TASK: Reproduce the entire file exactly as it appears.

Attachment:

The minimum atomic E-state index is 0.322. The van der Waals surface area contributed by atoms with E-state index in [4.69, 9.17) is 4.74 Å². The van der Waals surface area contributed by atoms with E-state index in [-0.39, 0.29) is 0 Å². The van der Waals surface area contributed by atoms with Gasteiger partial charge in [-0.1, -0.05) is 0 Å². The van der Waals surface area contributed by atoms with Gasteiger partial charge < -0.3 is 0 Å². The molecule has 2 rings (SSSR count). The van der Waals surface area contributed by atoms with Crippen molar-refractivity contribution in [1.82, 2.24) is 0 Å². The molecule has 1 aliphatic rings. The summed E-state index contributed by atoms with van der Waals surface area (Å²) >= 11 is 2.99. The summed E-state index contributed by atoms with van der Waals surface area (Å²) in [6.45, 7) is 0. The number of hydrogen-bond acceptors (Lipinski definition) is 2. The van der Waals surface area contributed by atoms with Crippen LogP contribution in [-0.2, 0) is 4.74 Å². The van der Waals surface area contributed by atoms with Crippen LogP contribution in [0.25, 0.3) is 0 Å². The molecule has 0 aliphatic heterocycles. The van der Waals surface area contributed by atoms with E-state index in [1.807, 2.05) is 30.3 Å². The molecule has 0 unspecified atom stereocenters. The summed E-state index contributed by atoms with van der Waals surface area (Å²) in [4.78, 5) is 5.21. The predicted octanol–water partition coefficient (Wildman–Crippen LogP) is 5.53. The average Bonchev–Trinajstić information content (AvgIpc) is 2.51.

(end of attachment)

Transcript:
The minimum atomic E-state index is 0.322. The van der Waals surface area contributed by atoms with E-state index in [4.69, 9.17) is 4.74 Å². The van der Waals surface area contributed by atoms with E-state index in [-0.39, 0.29) is 0 Å². The van der Waals surface area contributed by atoms with Gasteiger partial charge in [-0.1, -0.05) is 0 Å². The van der Waals surface area contributed by atoms with Gasteiger partial charge < -0.3 is 0 Å². The molecule has 2 rings (SSSR count). The van der Waals surface area contributed by atoms with Crippen molar-refractivity contribution in [1.82, 2.24) is 0 Å². The molecule has 1 aliphatic rings. The summed E-state index contributed by atoms with van der Waals surface area (Å²) >= 11 is 2.99. The summed E-state index contributed by atoms with van der Waals surface area (Å²) in [6.45, 7) is 0. The number of hydrogen-bond acceptors (Lipinski definition) is 2. The van der Waals surface area contributed by atoms with Crippen LogP contribution in [-0.2, 0) is 4.74 Å². The van der Waals surface area contributed by atoms with Crippen LogP contribution in [0.25, 0.3) is 0 Å². The molecule has 0 aliphatic heterocycles. The van der Waals surface area contributed by atoms with E-state index in [1.807, 2.05) is 30.3 Å². The molecule has 0 unspecified atom stereocenters. The summed E-state index contributed by atoms with van der Waals surface area (Å²) in [4.78, 5) is 5.21. The predicted octanol–water partition coefficient (Wildman–Crippen LogP) is 5.53. The average Bonchev–Trinajstić information content (AvgIpc) is 2.51.